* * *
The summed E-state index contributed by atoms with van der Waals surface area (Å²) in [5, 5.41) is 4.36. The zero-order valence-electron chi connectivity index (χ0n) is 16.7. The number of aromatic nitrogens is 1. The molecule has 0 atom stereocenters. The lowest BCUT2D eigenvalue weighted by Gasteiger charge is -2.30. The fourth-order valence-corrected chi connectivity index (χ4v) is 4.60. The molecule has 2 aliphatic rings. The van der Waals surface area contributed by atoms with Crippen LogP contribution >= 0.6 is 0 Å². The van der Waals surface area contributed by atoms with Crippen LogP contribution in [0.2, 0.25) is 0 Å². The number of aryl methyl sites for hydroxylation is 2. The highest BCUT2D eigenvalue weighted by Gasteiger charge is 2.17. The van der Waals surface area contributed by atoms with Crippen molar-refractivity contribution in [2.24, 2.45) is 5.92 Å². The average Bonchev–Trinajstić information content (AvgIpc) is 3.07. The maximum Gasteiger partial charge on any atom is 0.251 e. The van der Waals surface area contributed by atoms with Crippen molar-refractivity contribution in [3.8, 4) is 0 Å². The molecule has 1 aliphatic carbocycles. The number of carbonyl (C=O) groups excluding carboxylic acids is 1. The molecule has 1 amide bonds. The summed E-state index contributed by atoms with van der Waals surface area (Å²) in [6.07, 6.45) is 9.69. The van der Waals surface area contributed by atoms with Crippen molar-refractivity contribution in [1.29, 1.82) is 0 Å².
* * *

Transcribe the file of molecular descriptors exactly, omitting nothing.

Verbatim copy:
The summed E-state index contributed by atoms with van der Waals surface area (Å²) in [5, 5.41) is 4.36. The zero-order valence-electron chi connectivity index (χ0n) is 16.7. The number of aromatic nitrogens is 1. The molecule has 0 atom stereocenters. The lowest BCUT2D eigenvalue weighted by Gasteiger charge is -2.30. The fourth-order valence-corrected chi connectivity index (χ4v) is 4.60. The molecule has 2 aliphatic rings. The van der Waals surface area contributed by atoms with Crippen LogP contribution >= 0.6 is 0 Å². The van der Waals surface area contributed by atoms with Crippen LogP contribution in [0.2, 0.25) is 0 Å². The number of aryl methyl sites for hydroxylation is 2. The highest BCUT2D eigenvalue weighted by Gasteiger charge is 2.17. The van der Waals surface area contributed by atoms with Crippen molar-refractivity contribution in [2.24, 2.45) is 5.92 Å². The average Bonchev–Trinajstić information content (AvgIpc) is 3.07. The maximum Gasteiger partial charge on any atom is 0.251 e. The van der Waals surface area contributed by atoms with Crippen molar-refractivity contribution in [3.8, 4) is 0 Å². The molecule has 1 aliphatic carbocycles. The number of carbonyl (C=O) groups excluding carboxylic acids is 1. The molecule has 1 amide bonds. The summed E-state index contributed by atoms with van der Waals surface area (Å²) in [6.07, 6.45) is 9.69. The van der Waals surface area contributed by atoms with Crippen molar-refractivity contribution in [1.29, 1.82) is 0 Å².